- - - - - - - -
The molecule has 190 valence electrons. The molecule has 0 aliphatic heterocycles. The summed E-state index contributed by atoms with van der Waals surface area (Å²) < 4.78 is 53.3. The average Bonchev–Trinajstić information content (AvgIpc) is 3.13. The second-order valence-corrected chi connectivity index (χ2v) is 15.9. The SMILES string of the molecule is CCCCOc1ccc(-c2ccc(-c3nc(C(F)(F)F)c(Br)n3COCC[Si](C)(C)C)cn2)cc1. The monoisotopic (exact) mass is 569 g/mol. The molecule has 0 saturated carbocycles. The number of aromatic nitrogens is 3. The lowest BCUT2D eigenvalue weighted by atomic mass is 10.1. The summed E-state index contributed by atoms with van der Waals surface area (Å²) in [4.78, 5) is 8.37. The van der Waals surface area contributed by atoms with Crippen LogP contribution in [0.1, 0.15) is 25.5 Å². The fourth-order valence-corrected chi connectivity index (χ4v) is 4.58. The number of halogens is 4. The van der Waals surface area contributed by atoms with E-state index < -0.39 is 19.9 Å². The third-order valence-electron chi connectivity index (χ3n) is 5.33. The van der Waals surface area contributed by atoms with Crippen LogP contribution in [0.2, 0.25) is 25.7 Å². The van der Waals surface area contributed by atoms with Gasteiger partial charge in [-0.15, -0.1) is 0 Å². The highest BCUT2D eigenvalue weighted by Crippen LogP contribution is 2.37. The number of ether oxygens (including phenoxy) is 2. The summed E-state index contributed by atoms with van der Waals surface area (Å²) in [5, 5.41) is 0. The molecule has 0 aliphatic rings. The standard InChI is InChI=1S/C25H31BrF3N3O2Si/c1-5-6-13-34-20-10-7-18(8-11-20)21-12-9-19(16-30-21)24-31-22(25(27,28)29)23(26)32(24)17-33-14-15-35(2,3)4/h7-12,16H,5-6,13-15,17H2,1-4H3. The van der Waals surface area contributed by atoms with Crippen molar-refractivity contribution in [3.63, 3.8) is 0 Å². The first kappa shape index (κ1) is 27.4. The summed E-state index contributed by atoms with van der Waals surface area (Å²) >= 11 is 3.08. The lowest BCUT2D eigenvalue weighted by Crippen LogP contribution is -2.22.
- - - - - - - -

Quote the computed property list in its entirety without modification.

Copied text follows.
The molecule has 190 valence electrons. The molecule has 0 aliphatic heterocycles. The summed E-state index contributed by atoms with van der Waals surface area (Å²) < 4.78 is 53.3. The average Bonchev–Trinajstić information content (AvgIpc) is 3.13. The second-order valence-corrected chi connectivity index (χ2v) is 15.9. The SMILES string of the molecule is CCCCOc1ccc(-c2ccc(-c3nc(C(F)(F)F)c(Br)n3COCC[Si](C)(C)C)cn2)cc1. The monoisotopic (exact) mass is 569 g/mol. The molecule has 0 saturated carbocycles. The number of aromatic nitrogens is 3. The lowest BCUT2D eigenvalue weighted by atomic mass is 10.1. The summed E-state index contributed by atoms with van der Waals surface area (Å²) in [4.78, 5) is 8.37. The van der Waals surface area contributed by atoms with Crippen LogP contribution in [0.1, 0.15) is 25.5 Å². The fourth-order valence-corrected chi connectivity index (χ4v) is 4.58. The number of halogens is 4. The van der Waals surface area contributed by atoms with E-state index < -0.39 is 19.9 Å². The third-order valence-electron chi connectivity index (χ3n) is 5.33. The van der Waals surface area contributed by atoms with Crippen LogP contribution in [0.2, 0.25) is 25.7 Å². The van der Waals surface area contributed by atoms with Gasteiger partial charge in [-0.15, -0.1) is 0 Å². The highest BCUT2D eigenvalue weighted by Crippen LogP contribution is 2.37. The number of ether oxygens (including phenoxy) is 2. The summed E-state index contributed by atoms with van der Waals surface area (Å²) in [5, 5.41) is 0. The molecule has 0 aliphatic rings. The standard InChI is InChI=1S/C25H31BrF3N3O2Si/c1-5-6-13-34-20-10-7-18(8-11-20)21-12-9-19(16-30-21)24-31-22(25(27,28)29)23(26)32(24)17-33-14-15-35(2,3)4/h7-12,16H,5-6,13-15,17H2,1-4H3. The van der Waals surface area contributed by atoms with Crippen molar-refractivity contribution in [3.63, 3.8) is 0 Å². The first kappa shape index (κ1) is 27.4. The summed E-state index contributed by atoms with van der Waals surface area (Å²) >= 11 is 3.08. The lowest BCUT2D eigenvalue weighted by Crippen LogP contribution is -2.22.